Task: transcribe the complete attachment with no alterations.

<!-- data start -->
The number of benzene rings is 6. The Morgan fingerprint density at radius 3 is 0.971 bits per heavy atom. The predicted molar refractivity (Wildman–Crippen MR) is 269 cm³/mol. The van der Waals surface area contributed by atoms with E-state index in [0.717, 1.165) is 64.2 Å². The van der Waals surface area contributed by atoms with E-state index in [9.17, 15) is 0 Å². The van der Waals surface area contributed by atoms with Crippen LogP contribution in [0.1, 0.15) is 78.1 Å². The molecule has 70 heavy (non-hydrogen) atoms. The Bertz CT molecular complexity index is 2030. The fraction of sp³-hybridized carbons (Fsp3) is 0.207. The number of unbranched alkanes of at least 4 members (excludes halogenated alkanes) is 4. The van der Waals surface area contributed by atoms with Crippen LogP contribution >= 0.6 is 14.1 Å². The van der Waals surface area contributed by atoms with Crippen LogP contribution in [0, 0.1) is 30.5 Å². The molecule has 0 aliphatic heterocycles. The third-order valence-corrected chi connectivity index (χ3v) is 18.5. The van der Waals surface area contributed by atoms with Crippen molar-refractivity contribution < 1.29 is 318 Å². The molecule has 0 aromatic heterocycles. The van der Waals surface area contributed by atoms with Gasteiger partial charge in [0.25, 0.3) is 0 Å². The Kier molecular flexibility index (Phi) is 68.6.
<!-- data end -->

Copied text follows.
The number of benzene rings is 6. The Morgan fingerprint density at radius 3 is 0.971 bits per heavy atom. The predicted molar refractivity (Wildman–Crippen MR) is 269 cm³/mol. The van der Waals surface area contributed by atoms with E-state index in [0.717, 1.165) is 64.2 Å². The van der Waals surface area contributed by atoms with E-state index in [9.17, 15) is 0 Å². The van der Waals surface area contributed by atoms with Crippen LogP contribution in [0.1, 0.15) is 78.1 Å². The molecule has 70 heavy (non-hydrogen) atoms. The Bertz CT molecular complexity index is 2030. The fraction of sp³-hybridized carbons (Fsp3) is 0.207. The number of unbranched alkanes of at least 4 members (excludes halogenated alkanes) is 4. The van der Waals surface area contributed by atoms with Crippen LogP contribution >= 0.6 is 14.1 Å². The van der Waals surface area contributed by atoms with Crippen LogP contribution in [0, 0.1) is 30.5 Å². The molecule has 0 aliphatic heterocycles. The third-order valence-corrected chi connectivity index (χ3v) is 18.5. The van der Waals surface area contributed by atoms with Crippen molar-refractivity contribution < 1.29 is 318 Å². The molecule has 0 aromatic heterocycles. The van der Waals surface area contributed by atoms with Gasteiger partial charge in [0.25, 0.3) is 0 Å². The Kier molecular flexibility index (Phi) is 68.6.